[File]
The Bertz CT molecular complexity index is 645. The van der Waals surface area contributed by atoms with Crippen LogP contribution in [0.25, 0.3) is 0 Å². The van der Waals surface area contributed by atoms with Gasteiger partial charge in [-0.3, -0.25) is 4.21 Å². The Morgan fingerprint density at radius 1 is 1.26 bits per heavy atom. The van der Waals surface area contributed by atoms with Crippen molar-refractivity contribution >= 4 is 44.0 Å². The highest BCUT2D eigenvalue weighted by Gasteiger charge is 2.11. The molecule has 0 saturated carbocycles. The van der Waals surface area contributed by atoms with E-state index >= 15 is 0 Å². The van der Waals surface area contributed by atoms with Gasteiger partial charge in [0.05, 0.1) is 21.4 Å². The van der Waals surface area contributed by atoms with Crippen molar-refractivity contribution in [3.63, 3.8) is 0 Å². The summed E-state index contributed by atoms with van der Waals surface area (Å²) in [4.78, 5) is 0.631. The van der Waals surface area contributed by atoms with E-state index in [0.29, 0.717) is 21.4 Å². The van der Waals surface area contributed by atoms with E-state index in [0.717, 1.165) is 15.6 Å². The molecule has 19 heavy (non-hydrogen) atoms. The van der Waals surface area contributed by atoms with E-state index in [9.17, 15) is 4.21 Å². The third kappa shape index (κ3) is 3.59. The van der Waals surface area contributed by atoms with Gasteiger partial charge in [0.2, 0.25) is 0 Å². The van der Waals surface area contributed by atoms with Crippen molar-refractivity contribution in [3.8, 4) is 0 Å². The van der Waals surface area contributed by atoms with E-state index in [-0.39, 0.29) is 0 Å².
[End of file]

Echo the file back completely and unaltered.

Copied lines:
The Bertz CT molecular complexity index is 645. The van der Waals surface area contributed by atoms with Crippen LogP contribution in [0.25, 0.3) is 0 Å². The van der Waals surface area contributed by atoms with Gasteiger partial charge in [-0.3, -0.25) is 4.21 Å². The Morgan fingerprint density at radius 1 is 1.26 bits per heavy atom. The van der Waals surface area contributed by atoms with Crippen molar-refractivity contribution >= 4 is 44.0 Å². The highest BCUT2D eigenvalue weighted by Gasteiger charge is 2.11. The molecule has 0 saturated carbocycles. The van der Waals surface area contributed by atoms with E-state index >= 15 is 0 Å². The van der Waals surface area contributed by atoms with Gasteiger partial charge in [0.05, 0.1) is 21.4 Å². The van der Waals surface area contributed by atoms with Crippen molar-refractivity contribution in [3.63, 3.8) is 0 Å². The summed E-state index contributed by atoms with van der Waals surface area (Å²) in [4.78, 5) is 0.631. The van der Waals surface area contributed by atoms with E-state index in [0.29, 0.717) is 21.4 Å². The van der Waals surface area contributed by atoms with E-state index in [0.717, 1.165) is 15.6 Å². The molecule has 19 heavy (non-hydrogen) atoms. The van der Waals surface area contributed by atoms with E-state index in [9.17, 15) is 4.21 Å². The third kappa shape index (κ3) is 3.59. The van der Waals surface area contributed by atoms with Gasteiger partial charge in [0.2, 0.25) is 0 Å². The van der Waals surface area contributed by atoms with Crippen molar-refractivity contribution in [3.8, 4) is 0 Å². The van der Waals surface area contributed by atoms with E-state index in [-0.39, 0.29) is 0 Å².